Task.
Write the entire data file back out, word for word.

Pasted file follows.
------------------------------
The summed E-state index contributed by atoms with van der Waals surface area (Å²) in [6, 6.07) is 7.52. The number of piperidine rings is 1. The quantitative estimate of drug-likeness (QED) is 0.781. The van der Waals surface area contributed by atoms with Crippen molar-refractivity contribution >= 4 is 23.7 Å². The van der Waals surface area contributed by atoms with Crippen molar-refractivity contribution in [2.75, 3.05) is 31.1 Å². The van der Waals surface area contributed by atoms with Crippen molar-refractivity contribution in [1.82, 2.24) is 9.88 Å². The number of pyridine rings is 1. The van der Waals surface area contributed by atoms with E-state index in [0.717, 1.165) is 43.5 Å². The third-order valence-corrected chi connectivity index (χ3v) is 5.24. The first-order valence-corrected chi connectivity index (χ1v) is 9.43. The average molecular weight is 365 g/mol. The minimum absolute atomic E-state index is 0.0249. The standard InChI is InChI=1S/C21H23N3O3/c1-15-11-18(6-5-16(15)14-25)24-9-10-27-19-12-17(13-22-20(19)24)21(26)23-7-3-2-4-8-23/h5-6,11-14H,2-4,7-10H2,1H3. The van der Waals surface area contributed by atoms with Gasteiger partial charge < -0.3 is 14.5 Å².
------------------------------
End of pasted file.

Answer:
The summed E-state index contributed by atoms with van der Waals surface area (Å²) in [6, 6.07) is 7.52. The number of piperidine rings is 1. The quantitative estimate of drug-likeness (QED) is 0.781. The van der Waals surface area contributed by atoms with Crippen molar-refractivity contribution >= 4 is 23.7 Å². The van der Waals surface area contributed by atoms with Crippen molar-refractivity contribution in [2.75, 3.05) is 31.1 Å². The van der Waals surface area contributed by atoms with Crippen molar-refractivity contribution in [1.82, 2.24) is 9.88 Å². The number of pyridine rings is 1. The van der Waals surface area contributed by atoms with E-state index in [0.717, 1.165) is 43.5 Å². The third-order valence-corrected chi connectivity index (χ3v) is 5.24. The first-order valence-corrected chi connectivity index (χ1v) is 9.43. The average molecular weight is 365 g/mol. The minimum absolute atomic E-state index is 0.0249. The standard InChI is InChI=1S/C21H23N3O3/c1-15-11-18(6-5-16(15)14-25)24-9-10-27-19-12-17(13-22-20(19)24)21(26)23-7-3-2-4-8-23/h5-6,11-14H,2-4,7-10H2,1H3. The van der Waals surface area contributed by atoms with Gasteiger partial charge < -0.3 is 14.5 Å².